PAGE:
Kőszeghy has been awarded numerous prizes for his work. He has been commissioned by such organizations and ensembles as the Berlin Senate, the Long Night of Electronic Sounds of the AdK (Berlin), the Kammerensemble Neue Musik Berlin, Deutschlandfunk, the Ensemble EAR (Budapest), the Tonhalle Düsseldorf, and the Ernst von Siemens Music Foundation.

Kőszeghy’s work has been performed internationally at such festivals as Ultraschall Berlin, Ensemblia Mönchengladbach, AdeVantgarde (Munich), Tongyoeng International Music Festival (Korea), and First Bohlen-Pierce Conference (Boston). He has been invited to appear at conferences such as the 4th Young Talent Forum of the GNM and Ensemble Modern (Frankfurt aM); the CDMC 1° Forum International des jeunes compositeurs (Paris); Musik unser Zeit (Münster); and was Composer in Residence at the Kunst-Station Sankt Peter in Cologne.

Performers of his work include the Helsinki Philharmonic Orchestra, the MusikFabrik NRW, the Ensemble Zagros (Finland), the Ensemble Aleph (France), the vocal ensemble AuditivVokal (Dresden), the e-mex Ensemble (Düsseldorf), and Eight Strings & a Whistle (United States). Soloist performers include Camilla Hoitenga, Peter Veale, Istvàn Matùz, Pascal Gallois, and Carin Levine.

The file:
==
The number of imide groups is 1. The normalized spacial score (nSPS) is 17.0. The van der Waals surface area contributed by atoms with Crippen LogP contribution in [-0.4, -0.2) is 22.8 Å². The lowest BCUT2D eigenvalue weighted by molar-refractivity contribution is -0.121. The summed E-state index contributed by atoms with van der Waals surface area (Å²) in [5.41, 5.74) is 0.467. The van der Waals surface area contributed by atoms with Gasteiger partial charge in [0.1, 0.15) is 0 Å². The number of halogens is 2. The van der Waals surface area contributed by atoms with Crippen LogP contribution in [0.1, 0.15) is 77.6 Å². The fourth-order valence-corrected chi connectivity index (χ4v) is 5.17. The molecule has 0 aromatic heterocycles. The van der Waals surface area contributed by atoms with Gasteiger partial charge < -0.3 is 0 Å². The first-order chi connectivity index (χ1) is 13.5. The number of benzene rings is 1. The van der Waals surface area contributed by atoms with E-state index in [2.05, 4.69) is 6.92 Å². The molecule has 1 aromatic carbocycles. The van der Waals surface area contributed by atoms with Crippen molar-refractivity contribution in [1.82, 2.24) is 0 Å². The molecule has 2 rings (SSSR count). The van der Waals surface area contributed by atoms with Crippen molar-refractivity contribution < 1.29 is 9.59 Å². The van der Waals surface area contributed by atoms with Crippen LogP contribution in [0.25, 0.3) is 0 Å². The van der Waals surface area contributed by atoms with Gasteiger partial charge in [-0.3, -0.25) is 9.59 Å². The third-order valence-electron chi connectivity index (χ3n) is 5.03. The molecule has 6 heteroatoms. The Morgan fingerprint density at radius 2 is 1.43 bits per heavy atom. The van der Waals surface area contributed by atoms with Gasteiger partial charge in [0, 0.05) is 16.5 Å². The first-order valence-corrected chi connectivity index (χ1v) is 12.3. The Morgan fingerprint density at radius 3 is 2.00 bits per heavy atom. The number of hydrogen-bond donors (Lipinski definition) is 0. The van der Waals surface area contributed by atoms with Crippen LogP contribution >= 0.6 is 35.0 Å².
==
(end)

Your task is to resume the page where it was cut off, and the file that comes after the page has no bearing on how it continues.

In 2018 Kőszeghy co-founded the HDES ensemble for contemporary music with his composition student Fabian Blum. Kőszeghy is also the founder and director of the Contemporary Music Festival at the Reinickendorf Music School in Berlin, where he has been a faculty member since 2018.

Born in Hungary, Kőszeghy moved to Berlin in 1992 after studying flute and music pedagogy at the Franz Liszt Musikakademie in Györ. He earned a degree from the Hanns Eisler School of Music Berlin in 1999, where he studied composition with Paul-Heinz Dittrich and electronic music with Andre Bartetzki. He continues to make Berlin his home. To learn more, please visit his website at

Péter Kőszeghy has been interviewed as part of the 8SW Featured Composer series. You can read the full interview with him at

photo: Henrieke I. Strecker


Change is constant.

Whether happening on a scale of geologic time, the span of one human lifetime, or even of immediate experience, everything is changing. The immediacy of shape-shifting illusion, lifetime “milestones,” even a five-minute trip to the grocery store — we experience change all the time.